The Addams Family is heading into its second weekend, and one of the people working hard to keep the cast looking their best and creepiest on stage is eighteen-year-old makeup artist Abbie Shaffer, of Jefferson. Shaffer, who also draws, airbrushes, works in graphic design at A-Tech, and enjoys horseback riding, says she was about eleven years old when she created her first special makeup effect.
“My mother was doing this party with a carnival theme and had a set of face paints. I found it one day and thought, ‘I wonder if I can mess with this and see what I can do.’ I took it and made this really cool-looking road rash on my cousin’s back. Then I started wondering how I could expand that.”
Shaffer is a fan of the SyFy show Face Off, where special effects artists square off against each other, creating all manner of creatures in makeup, prosthetics, and body paint: “It’s so cool to see characters come to life on stage.” She says it’s not uncommon for her to practice her effects on herself if she doesn’t have another model.
Her taste in effects definitely runs to the ghoulish end of the spectrum, bringing to life characters and creatures from horror and dark fantasy. “I am not a beauty makeup artist – the more blood, the better. I cosplayed as Abaddon from Supernatural for a Comic Con. I had stitches across my throat and blood down the front of me – it was great.” That attraction to all things macabre drew her to the role of makeup artist for the G.B. Community Theatre production of Sweeney Todd: the Demon Barber of Fleet Street last January – the first show she worked on at the arts center. Since then she’s worked on shows including Shrek at Edgewood High School, as well as creating original characters for other events.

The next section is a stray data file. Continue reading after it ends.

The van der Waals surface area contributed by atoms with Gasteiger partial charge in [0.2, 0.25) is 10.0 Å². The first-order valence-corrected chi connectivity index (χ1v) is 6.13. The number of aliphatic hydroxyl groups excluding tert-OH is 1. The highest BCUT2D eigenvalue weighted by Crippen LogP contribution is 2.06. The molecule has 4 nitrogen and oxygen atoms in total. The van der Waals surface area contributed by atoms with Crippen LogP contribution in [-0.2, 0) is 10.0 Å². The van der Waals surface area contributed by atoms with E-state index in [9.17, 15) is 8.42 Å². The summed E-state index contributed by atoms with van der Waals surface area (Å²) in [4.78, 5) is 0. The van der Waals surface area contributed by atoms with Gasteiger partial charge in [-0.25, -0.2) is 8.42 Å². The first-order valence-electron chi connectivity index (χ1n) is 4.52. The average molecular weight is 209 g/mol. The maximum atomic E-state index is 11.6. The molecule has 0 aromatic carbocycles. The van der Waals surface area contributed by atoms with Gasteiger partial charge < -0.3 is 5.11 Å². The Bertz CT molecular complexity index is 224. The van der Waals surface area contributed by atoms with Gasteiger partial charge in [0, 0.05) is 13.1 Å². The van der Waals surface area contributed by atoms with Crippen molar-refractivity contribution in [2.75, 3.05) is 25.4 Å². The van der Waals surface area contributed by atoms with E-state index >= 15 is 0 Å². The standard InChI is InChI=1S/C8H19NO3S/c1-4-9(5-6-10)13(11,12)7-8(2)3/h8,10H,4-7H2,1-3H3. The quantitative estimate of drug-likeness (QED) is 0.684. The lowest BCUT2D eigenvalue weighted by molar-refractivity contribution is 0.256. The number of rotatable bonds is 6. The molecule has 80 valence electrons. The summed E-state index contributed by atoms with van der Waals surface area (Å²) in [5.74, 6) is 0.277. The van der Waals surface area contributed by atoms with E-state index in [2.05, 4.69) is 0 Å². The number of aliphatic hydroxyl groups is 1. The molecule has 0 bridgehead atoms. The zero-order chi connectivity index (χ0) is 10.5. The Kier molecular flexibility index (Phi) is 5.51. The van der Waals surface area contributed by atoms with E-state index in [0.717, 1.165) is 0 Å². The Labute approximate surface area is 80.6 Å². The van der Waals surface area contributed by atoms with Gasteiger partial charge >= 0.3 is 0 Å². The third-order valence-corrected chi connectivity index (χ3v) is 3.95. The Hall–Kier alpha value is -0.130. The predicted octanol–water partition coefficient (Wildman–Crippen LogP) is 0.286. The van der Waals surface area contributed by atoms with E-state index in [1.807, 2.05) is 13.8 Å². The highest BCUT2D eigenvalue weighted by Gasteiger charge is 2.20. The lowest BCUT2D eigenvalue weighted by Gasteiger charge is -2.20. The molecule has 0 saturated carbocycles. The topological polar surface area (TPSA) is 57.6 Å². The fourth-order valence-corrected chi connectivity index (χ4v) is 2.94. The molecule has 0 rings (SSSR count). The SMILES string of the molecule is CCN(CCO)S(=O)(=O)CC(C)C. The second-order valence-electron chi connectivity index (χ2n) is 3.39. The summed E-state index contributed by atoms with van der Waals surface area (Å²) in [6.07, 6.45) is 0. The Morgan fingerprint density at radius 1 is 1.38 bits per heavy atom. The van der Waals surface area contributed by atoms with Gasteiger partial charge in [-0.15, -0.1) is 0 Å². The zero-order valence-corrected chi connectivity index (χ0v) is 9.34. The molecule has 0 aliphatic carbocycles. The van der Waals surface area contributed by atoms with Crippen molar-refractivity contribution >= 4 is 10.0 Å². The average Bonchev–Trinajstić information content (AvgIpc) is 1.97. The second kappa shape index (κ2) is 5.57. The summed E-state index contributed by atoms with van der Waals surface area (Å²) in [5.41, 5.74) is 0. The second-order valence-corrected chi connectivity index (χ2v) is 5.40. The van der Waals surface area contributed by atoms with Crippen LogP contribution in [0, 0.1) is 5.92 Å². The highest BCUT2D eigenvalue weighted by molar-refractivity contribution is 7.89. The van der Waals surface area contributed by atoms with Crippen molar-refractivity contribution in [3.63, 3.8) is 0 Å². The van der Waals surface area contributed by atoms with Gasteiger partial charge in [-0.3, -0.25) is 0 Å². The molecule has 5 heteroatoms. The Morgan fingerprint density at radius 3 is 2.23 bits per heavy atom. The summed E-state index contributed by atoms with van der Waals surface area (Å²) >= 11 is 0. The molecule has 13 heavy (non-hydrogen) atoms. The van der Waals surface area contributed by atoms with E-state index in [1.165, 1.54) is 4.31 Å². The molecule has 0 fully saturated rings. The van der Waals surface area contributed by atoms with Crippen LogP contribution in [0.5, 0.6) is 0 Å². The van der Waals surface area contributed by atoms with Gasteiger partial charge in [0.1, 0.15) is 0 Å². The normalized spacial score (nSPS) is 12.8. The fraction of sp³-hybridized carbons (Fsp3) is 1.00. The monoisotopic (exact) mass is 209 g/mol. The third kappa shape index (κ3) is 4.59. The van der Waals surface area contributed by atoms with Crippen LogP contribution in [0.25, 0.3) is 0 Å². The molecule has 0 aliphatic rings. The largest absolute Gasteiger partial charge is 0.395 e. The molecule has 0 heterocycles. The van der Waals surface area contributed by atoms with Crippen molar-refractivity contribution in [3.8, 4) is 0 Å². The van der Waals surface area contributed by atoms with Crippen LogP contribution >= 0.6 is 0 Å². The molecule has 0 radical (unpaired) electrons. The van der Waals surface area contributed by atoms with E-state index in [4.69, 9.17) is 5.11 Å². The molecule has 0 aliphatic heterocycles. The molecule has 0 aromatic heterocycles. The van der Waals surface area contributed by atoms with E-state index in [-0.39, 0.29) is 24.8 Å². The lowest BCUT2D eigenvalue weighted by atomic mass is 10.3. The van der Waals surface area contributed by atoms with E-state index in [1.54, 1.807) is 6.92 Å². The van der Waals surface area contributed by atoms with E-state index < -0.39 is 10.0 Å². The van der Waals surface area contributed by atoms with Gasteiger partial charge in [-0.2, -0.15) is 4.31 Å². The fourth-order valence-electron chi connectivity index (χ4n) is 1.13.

Her current work on The Addams Family has been an enjoyable challenge. It takes her approximately an hour to finish the makeup effects for the entire cast, with Fester (Derek Lebzelter) and Lurch (Emery Colvin and Fred Robsel) requiring the most time and attention: “I have to paint [Fester’s] entire head, and make sure he doesn’t look patchy under the stage lights. And I wanted Lurch to look like an old-school zombie.”
Shaffer also credits cast members Michele Jones and John Norton with their assistance on makeup, with special thanks to the show’s director: “I have to thank Christy Seymour for letting me do makeup at the arts center. It’s helped me grow as a person. I’ve gotten my name out there and have been requested to do shows in other places, as well. I wouldn’t have been able to do any of that without her.”
Shaffer is giving serious consideration to the possibility of pursuing special effects makeup as a career, though she is also considering work as a conceptual artist in the video game design industry. Whatever future she chooses, she finds satisfaction in the work she’s doing right now: “My art goes on stage. When people applaud, I can take a part of that for myself. I made that.”
Catch Abbie Shaffer’s handiwork in The Addams Family at the Ashtabula Arts Center, October 28-30 and November 4-6.